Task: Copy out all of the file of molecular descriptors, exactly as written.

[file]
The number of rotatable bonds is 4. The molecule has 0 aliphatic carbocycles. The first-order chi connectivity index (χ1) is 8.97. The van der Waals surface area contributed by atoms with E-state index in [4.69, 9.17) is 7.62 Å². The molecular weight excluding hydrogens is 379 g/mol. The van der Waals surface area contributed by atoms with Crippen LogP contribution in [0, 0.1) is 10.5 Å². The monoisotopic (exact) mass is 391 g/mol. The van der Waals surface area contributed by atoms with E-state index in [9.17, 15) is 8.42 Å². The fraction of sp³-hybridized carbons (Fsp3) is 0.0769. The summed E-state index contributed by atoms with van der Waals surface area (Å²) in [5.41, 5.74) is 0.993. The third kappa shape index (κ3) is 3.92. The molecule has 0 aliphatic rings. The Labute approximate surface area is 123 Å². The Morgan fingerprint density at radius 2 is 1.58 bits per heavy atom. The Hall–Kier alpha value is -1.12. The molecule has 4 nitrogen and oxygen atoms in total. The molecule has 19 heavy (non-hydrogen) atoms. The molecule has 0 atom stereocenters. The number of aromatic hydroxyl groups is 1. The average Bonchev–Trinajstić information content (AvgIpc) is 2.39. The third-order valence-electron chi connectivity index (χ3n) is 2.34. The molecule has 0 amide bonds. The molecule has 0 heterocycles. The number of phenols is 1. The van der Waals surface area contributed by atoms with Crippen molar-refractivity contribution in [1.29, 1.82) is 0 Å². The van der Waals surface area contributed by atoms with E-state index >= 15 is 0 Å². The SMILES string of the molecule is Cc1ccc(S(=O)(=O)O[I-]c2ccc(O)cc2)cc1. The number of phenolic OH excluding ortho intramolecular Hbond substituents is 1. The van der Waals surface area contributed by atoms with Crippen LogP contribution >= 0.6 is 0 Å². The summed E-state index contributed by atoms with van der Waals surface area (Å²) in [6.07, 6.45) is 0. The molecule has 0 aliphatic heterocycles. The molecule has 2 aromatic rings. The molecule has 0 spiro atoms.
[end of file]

The number of rotatable bonds is 4. The molecule has 0 aliphatic carbocycles. The first-order chi connectivity index (χ1) is 8.97. The van der Waals surface area contributed by atoms with E-state index in [4.69, 9.17) is 7.62 Å². The molecular weight excluding hydrogens is 379 g/mol. The van der Waals surface area contributed by atoms with Crippen LogP contribution in [0, 0.1) is 10.5 Å². The monoisotopic (exact) mass is 391 g/mol. The van der Waals surface area contributed by atoms with E-state index in [9.17, 15) is 8.42 Å². The fraction of sp³-hybridized carbons (Fsp3) is 0.0769. The summed E-state index contributed by atoms with van der Waals surface area (Å²) in [5.41, 5.74) is 0.993. The third kappa shape index (κ3) is 3.92. The molecule has 0 aliphatic rings. The Labute approximate surface area is 123 Å². The Morgan fingerprint density at radius 2 is 1.58 bits per heavy atom. The Hall–Kier alpha value is -1.12. The molecule has 4 nitrogen and oxygen atoms in total. The molecule has 19 heavy (non-hydrogen) atoms. The molecule has 0 atom stereocenters. The number of aromatic hydroxyl groups is 1. The average Bonchev–Trinajstić information content (AvgIpc) is 2.39. The third-order valence-electron chi connectivity index (χ3n) is 2.34. The molecule has 0 amide bonds. The molecule has 0 heterocycles. The number of phenols is 1. The van der Waals surface area contributed by atoms with Crippen molar-refractivity contribution in [1.29, 1.82) is 0 Å². The van der Waals surface area contributed by atoms with E-state index >= 15 is 0 Å². The SMILES string of the molecule is Cc1ccc(S(=O)(=O)O[I-]c2ccc(O)cc2)cc1. The number of phenolic OH excluding ortho intramolecular Hbond substituents is 1. The van der Waals surface area contributed by atoms with Crippen LogP contribution >= 0.6 is 0 Å². The summed E-state index contributed by atoms with van der Waals surface area (Å²) in [6.07, 6.45) is 0. The molecule has 0 aliphatic heterocycles. The molecule has 2 aromatic rings. The molecule has 0 spiro atoms.